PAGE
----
Malware peddlers love this one social engineering trick!

Attackers are increasingly using a clever social engineering technique to get users to install malware, Proofpoint researchers are warning.

social engineering installing malware

The message warns of a problem but also offers a way to fix it (Source: Proofpoint)

Social engineering users to install malware

Getting users to install malware on their computers was always a matter of finding the right lure and bypassing security protections. As the latter get better (and broader) and users’ awareness of attackers’ usual tricks increases, threat actors must adapt their tactics.

One method that is getting increasingly popular is the fake error message, whether displayed by a website or when opening an HTML document delivered as an email attachment.

If the desire or need to see the webpage/document is great, many users will go through the outlined steps to “install the root certificate”, “resolve the issue”, “install the extension”, or “update the DNS cache manually”.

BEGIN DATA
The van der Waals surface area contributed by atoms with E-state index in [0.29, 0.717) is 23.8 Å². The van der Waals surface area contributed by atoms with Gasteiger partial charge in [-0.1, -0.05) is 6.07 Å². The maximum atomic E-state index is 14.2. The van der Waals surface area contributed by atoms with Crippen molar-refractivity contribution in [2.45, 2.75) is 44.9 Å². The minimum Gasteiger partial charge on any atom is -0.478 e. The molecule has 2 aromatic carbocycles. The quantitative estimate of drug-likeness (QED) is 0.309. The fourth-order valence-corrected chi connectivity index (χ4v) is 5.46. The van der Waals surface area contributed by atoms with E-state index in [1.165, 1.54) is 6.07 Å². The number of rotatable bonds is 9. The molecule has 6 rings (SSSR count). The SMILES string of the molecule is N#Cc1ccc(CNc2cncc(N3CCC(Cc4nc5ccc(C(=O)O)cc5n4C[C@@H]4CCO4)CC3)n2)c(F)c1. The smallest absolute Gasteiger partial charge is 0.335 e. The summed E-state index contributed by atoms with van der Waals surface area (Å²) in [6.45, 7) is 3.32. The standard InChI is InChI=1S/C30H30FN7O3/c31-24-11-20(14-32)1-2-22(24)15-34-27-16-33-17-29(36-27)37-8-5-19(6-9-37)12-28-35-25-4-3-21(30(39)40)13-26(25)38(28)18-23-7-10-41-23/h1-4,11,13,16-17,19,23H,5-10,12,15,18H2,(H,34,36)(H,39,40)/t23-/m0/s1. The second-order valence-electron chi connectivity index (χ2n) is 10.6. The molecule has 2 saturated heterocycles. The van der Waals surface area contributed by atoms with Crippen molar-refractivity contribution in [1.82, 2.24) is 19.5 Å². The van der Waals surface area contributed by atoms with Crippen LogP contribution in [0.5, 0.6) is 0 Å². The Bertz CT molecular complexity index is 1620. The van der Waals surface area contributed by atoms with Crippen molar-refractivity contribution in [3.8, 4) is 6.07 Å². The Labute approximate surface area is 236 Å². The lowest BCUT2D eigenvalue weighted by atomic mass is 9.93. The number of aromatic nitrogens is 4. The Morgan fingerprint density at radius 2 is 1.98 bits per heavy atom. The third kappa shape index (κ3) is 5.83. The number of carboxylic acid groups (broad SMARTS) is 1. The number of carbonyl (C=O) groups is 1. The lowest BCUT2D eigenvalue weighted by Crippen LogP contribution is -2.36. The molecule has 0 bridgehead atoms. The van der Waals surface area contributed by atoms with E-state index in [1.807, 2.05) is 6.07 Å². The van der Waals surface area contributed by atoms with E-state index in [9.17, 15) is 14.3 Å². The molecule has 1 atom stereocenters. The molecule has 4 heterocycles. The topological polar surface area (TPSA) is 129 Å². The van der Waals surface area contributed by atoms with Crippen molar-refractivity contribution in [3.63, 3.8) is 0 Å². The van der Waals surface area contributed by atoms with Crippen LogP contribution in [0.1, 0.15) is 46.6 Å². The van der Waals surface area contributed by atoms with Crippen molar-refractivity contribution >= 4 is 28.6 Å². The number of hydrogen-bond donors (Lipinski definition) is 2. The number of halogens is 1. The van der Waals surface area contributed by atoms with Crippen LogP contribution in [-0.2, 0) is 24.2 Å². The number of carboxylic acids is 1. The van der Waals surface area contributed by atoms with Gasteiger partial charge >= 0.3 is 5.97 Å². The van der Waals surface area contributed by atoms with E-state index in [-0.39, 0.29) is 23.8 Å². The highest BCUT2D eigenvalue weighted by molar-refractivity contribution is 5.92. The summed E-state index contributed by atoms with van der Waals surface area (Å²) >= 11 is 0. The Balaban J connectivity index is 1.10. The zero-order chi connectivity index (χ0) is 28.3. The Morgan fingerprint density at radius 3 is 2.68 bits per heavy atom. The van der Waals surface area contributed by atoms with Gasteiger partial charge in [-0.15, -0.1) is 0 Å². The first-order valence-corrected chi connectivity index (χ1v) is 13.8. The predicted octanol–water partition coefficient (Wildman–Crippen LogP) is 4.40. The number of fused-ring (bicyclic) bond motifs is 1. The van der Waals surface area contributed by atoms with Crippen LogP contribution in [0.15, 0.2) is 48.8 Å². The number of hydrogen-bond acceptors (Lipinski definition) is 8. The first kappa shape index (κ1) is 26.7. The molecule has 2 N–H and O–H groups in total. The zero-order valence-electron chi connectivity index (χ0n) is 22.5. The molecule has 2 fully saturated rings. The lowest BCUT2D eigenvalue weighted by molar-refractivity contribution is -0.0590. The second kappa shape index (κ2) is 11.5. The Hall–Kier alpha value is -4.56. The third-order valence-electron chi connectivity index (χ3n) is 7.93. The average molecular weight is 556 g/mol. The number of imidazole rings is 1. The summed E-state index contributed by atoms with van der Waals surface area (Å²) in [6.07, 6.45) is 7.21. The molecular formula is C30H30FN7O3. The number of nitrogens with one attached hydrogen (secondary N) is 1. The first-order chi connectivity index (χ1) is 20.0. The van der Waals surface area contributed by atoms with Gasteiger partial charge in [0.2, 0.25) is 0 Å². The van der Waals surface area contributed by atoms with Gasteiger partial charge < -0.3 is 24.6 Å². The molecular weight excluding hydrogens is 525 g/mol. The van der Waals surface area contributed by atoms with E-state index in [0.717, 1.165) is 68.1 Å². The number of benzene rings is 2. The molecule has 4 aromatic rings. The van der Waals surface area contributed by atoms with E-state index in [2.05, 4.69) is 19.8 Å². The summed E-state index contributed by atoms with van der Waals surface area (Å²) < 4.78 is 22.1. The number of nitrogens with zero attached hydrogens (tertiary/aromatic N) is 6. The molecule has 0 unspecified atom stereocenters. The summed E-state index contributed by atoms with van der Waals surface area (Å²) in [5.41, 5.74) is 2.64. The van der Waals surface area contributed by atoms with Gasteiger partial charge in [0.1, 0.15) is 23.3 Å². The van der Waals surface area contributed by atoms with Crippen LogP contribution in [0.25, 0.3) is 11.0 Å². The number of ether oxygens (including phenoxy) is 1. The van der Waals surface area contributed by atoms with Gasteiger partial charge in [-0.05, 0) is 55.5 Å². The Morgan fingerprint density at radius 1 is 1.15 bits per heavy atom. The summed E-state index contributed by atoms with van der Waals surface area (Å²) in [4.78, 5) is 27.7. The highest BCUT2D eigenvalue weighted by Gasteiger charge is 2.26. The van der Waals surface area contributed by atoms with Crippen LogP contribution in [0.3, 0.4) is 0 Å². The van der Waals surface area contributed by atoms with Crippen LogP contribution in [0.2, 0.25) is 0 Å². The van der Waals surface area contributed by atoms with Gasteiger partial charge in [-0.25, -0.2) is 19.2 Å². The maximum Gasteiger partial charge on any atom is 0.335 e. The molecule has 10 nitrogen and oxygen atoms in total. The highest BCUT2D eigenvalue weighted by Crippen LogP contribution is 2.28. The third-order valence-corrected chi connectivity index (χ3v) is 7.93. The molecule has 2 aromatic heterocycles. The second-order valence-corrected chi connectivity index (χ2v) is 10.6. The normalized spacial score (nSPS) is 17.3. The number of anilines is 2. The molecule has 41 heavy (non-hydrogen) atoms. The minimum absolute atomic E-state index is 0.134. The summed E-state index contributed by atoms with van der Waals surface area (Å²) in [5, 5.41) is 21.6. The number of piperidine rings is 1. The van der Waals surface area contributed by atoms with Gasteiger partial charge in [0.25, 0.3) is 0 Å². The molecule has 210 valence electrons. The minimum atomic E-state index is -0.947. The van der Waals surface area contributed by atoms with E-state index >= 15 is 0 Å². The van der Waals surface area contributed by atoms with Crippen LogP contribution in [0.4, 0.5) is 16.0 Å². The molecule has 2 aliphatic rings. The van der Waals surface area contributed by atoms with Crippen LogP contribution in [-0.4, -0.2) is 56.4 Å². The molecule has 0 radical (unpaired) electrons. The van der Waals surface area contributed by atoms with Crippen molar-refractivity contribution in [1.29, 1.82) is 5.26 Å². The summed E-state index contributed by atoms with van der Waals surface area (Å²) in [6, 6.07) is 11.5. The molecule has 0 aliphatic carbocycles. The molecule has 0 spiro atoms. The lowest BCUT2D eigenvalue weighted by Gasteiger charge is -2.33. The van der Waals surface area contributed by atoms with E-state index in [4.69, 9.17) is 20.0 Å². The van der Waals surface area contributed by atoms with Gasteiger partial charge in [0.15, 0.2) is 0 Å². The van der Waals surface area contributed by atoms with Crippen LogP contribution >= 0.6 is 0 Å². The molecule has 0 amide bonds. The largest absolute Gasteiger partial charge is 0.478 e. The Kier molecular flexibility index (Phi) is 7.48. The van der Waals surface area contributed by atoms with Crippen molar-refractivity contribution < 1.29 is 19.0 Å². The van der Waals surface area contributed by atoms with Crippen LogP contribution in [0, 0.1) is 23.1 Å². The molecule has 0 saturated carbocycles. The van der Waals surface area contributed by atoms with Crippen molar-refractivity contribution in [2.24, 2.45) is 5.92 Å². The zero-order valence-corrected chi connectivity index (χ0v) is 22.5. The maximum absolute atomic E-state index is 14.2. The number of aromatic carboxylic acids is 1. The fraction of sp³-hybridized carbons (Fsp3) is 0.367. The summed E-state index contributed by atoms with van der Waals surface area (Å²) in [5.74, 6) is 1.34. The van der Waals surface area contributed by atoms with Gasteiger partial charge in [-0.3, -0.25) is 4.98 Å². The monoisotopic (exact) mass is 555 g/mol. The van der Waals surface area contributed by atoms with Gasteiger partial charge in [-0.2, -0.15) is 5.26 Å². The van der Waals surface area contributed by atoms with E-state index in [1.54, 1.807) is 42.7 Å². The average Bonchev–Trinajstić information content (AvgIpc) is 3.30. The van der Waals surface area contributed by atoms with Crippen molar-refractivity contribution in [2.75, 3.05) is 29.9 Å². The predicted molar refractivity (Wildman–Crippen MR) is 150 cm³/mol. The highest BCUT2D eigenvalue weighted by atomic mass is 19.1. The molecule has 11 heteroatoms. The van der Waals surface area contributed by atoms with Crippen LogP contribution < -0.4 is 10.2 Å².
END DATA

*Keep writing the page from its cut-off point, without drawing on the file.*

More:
“Although the attack chain requires significant user interaction to be successful, the social engineering is clever enough to present someone with what looks like a real problem and solution simultaneously, which may prompt a user to take action without considering the risk,” the researchers noted.


A typical attack chain (Source: Proofpoint)

Detection is difficult

Various attackers – including an initial access broker and at least one actor using leveraging fake updates – have been using this particular trick since March 2024.

The visual lures and instructions change, but the goal is the same: get the user to run PowerShell and install malware (DarkGate, NetSupport, various information stealers).

“In all cases, both via the fake updates or the HTML attachments, the malicious PowerShell/CMD script is copied to the clipboard via browser-side JavaScript, commonly used on legitimate sites, too,” the researchers explained.

“The legitimate use, and the many ways to store the malicious code, and the fact that the victim manually runs the malicious code without any direct association with a file, makes detection for these types of threats difficult.”

If browsing protections and email filters fail to block these sites and emails, users are the last line of defense. “Organizations should train users to identify the activity and report suspicious activity to their security teams,” Proofpoint advises.

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